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Professional Designations and Certifications in Safety

Date: 14th August 2017

When you’re considering hiring a safety professional, or perhaps considering a career in Safety, there are aspects of professional safety that can be complex, and perhaps overwhelming. Hygiene has a strong scientific aspect due to the nature of the monitoring, measuring, and interaction between gases, fumes, particulate and human physiology. Risk can be a simple concept, or a theoretical discussion on probability.  While the regulatory requirements alone can make you wonder if a lawyer may be required.

So how do you know if the safety requirements you have as a business are being adequately identified and addressed?  How do you demonstrate as a safety professional that you have a sound understanding of safety?  One answer is professional designations and certifications.  There are many designations and certifications to consider, and if some H&S topics are confusing enough, the last thing you need is to be confused by acronyms, certification versus designation, and Canadian vs. American terminology.

The following link will take you to a great document developed by the Canadian Society of Safety Engineering that provides some detailed information on this topic.

CSSE Guide to Hiring a Health and Safety Practitioner – A Guide for Employers and OHS Practitioners

Certifications vs. Designations

Whether your looking to hire a H&S professional, or develop a H&S career, here are some of the options available, with a brief description of their areas of specialty, and links to find out more.


A certification is dependent on education, work experience, ongoing professional development requirements, and some form of assessment to determine competency, which will result in certification from an approved organization.  There is also usually a requirement to meet a professional code of conduct as well.  Some  key certifications are outlined below:

CCPE – Canadian Certified Professional Ergonomist

A certification from the Canadian College for the Certification of Professional Ergonomists, geared towards individuals primarily engaged in ergonomics / human factors as their occupation.  The minimum requirements are a bachelor’s degree specializing in ergonomic applications as well as approximately five years professional experience in the field. This is a voluntary professional certification program, as using the title Ergonomist is not restricted by law in Canada and can be used by anyone.  The CCPE is the only ergonomics / human factors certification in Canada, which requires applicants to meet a consistent set of standards in education and professional competencies across the full scope of ergonomics and human factors.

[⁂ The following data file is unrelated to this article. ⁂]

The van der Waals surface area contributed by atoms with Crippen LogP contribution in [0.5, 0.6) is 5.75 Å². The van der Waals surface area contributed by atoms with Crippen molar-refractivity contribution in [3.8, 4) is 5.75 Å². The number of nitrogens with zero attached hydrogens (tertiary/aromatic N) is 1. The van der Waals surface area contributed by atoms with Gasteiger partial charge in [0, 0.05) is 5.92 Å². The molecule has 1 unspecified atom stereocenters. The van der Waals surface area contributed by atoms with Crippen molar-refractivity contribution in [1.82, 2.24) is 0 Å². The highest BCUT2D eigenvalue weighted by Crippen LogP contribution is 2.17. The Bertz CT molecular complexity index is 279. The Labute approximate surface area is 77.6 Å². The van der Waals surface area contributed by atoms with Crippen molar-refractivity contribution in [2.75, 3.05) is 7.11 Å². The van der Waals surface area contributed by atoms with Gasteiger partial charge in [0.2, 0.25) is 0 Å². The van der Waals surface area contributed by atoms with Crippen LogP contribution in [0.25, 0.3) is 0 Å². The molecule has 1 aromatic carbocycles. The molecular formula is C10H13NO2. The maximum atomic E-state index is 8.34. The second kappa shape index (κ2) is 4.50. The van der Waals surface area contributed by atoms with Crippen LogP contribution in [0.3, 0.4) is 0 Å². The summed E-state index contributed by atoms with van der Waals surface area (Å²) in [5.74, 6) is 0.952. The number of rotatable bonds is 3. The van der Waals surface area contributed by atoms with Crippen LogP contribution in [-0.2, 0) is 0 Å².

CHSC – Certified Health and Safety Consultant

A certification from the Canadian Society of Safety Engineering, geared towards individuals focused on being a professional occupational health and safety consultant. To obtain the CHSC certification you must complete six courses on health and safety, and have five years of experience in the field.  CHSC’s may have a generally broad, or specific set of skills and experience.

CSRP – Canadian Registered Safety Professional

A certification from the Board of Canadian Registered Safety Professionals, that requires in-depth knowledge of health and safety principles and practices, a minimum of five years experience, successful completion of standard examination, and ongoing continuing education.  The CRSP has been widely recognized as the national standard of certification for OHS professionals in Canada. A CRSP professional uses their knowledge to develop systems in the workplace in order to achieve optimum control over hazards detrimental to people, equipment, material and the environment.